Lesson4 Art Lecture

Lecture 4 Art Lecture

20th Century artists who use symmetry to explore color theory


We will be investigating two contemporary artists, Josef Albers and Sol Lewitt, who are often associated with Minimalist and Conceptual art. [note 1]   These artists have employed simple geometric forms and mathematical concepts in their endeavor to reveal the illusory effects of color on the two- dimensional plane.

Josef Albers, 1888-1976, German

The work of Josef Albers presaged the art of Minimalism and Conceptualism in the 1960s. In his earlier career, Albers was a major figure of The Bauhaus, an influential German school of design and architecture. The Bauhaus developed out of a movement called European Constructivism, a purely abstract, geometric style that emerged shortly before the 1920s. The Bauhaus Constructivists believed that pure abstract forms, such as lines, squares and triangles were more valid than representational painting. For these artists such pure forms evoked a "universal" reality. [note 2]   Albers eschewed representation, in favor of the abstract and hard-edged geometric shapes he employed in his most celebrated works. He said "... art should not represent, but present," and preferred the "anonymity of machine-like precision for personal expressiveness." [note 3]

From Werner Spies: "Albers"
Harry N. Abrams, Inc., New York
From the Homage to the Square series, p. 21

Homage to the Square, Interaction of Color
In the 1930s Albers emigrated to America from Europe, teaching at Black Mountain College in North Carolina. Later he taught at Yale University where he worked for 20 years on a series called "Homage to the Square." These paintings investigated the retinal effects of color. He published the fruits of this systematic research in a volume called, the Interaction of Color in 1963. Albers used nested squares to investigate color interaction. The simplicity of these designs revealed the way "abutting" colors could expand and contract, recede or advance, or even create a third color when only two were present. The varied use of scale and proportion also influenced the way certain colors interacted. [note 4]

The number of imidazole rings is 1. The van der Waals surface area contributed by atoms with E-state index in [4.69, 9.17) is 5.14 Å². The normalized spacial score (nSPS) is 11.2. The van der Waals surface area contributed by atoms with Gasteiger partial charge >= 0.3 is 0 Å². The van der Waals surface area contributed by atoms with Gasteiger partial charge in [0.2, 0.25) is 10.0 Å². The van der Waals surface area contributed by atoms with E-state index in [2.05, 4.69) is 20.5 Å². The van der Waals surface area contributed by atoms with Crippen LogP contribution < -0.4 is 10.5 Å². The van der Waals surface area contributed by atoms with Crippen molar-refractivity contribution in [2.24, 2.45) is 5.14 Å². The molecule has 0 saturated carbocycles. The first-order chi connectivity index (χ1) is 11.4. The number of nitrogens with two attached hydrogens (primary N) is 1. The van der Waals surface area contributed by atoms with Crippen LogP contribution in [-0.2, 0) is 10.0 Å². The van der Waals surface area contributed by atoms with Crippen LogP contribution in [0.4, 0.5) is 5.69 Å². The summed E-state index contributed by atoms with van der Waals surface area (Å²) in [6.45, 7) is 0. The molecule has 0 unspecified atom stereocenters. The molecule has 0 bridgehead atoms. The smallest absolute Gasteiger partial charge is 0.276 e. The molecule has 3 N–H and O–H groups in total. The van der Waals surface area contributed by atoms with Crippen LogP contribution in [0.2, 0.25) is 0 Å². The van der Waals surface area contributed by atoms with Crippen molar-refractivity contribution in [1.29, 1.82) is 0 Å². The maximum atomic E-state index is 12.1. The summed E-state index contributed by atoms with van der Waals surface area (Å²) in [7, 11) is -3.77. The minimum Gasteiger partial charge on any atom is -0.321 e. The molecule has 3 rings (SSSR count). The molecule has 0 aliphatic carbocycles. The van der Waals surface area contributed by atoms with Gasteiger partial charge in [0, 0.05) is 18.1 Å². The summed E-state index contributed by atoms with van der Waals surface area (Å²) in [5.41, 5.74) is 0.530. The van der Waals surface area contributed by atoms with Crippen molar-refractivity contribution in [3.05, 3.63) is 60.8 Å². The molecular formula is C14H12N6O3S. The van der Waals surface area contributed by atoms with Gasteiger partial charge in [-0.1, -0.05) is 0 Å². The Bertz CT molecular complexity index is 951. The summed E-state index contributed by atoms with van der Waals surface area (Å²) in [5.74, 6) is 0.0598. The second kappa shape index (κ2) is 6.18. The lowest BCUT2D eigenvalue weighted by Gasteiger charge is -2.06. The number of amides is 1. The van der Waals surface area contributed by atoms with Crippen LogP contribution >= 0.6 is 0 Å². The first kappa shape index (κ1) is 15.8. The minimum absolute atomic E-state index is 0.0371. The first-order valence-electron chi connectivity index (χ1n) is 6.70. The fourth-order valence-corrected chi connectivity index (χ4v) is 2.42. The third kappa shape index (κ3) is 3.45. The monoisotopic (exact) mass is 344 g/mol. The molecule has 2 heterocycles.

From Werner Spies:"Albers"
Harry N. Abrams, Inc., New York
From the Homage to the Square series, p. 49

Because colors have powerful emotional associations, each combination of colored squares created a distinct psychological impact on the viewer. [note 5] While the squares he used to convey color interaction were simple, hard-edged geometric shapes, Albers saw his paintings as profoundly inventive and more expressive than a representational painting. "When you see how much color helps, hates, penetrates, touches, doesn't that parallel life?"

From Werner Spies: "Albers"
Harry N. Abrams, Inc., New York
From the Homage to the Square series, p. 51-57

Paintings from Homage to the Square are best experienced as a series. Albers is often considered the father of "series" art along with other late modern approaches such as Hard Edge, Minimal art, Op art and Conceptualism.

Sol Lewitt, (American, born 1928)

Class visit to see installation by Sol Lewitt at the Hood Museum of Dartmouth College
Sol LeWitt has been a leading avant garde artist in America since the 1950s. He is known both as a minimalist and a conceptualist who deals with multipart structures. A principle characteristic of conceptual art is that the "'true' work of art is not a physical object produced by the artist but consists of 'concepts' or 'ideas'..." [note 7]   Below is the verbal description and xsaccompanying images of Lewitt's wall drawing.

Verbal description of installation

Prints of Installation

Sol LeWtt
Wall Drawing # 655

The wall is divided vertically into three equal parts. The first and third parts are divided horizontally into fifteen equal parts; the second part is divided vertically into twelve equal parts. Each part with three-part combinations of color ink washes superimposed.

First Drawn by David Higginbotham
First Installation: Hood Museum of Art, Dartmouth College, Hanover NH, October 1990
Collection of the Artist
© Sol LeWitt